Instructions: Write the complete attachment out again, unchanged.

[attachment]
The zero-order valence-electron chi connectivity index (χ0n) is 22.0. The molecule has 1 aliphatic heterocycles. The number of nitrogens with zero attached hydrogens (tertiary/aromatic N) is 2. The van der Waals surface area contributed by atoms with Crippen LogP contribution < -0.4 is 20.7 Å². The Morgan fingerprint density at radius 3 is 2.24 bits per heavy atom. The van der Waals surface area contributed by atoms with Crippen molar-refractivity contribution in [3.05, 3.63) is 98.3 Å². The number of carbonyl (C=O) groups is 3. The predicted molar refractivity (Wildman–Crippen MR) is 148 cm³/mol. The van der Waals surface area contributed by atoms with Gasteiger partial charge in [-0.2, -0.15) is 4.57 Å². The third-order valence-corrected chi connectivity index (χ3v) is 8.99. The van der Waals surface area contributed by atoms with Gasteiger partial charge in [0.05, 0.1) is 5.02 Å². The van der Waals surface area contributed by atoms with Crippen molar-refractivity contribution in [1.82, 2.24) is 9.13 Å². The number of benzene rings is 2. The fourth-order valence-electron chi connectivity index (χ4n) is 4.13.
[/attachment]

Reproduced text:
The zero-order valence-electron chi connectivity index (χ0n) is 22.0. The molecule has 1 aliphatic heterocycles. The number of nitrogens with zero attached hydrogens (tertiary/aromatic N) is 2. The van der Waals surface area contributed by atoms with Crippen LogP contribution < -0.4 is 20.7 Å². The Morgan fingerprint density at radius 3 is 2.24 bits per heavy atom. The van der Waals surface area contributed by atoms with Crippen molar-refractivity contribution in [3.05, 3.63) is 98.3 Å². The number of carbonyl (C=O) groups is 3. The predicted molar refractivity (Wildman–Crippen MR) is 148 cm³/mol. The van der Waals surface area contributed by atoms with Gasteiger partial charge in [-0.2, -0.15) is 4.57 Å². The third-order valence-corrected chi connectivity index (χ3v) is 8.99. The van der Waals surface area contributed by atoms with Gasteiger partial charge in [0.05, 0.1) is 5.02 Å². The van der Waals surface area contributed by atoms with Crippen molar-refractivity contribution in [1.82, 2.24) is 9.13 Å². The number of benzene rings is 2. The fourth-order valence-electron chi connectivity index (χ4n) is 4.13.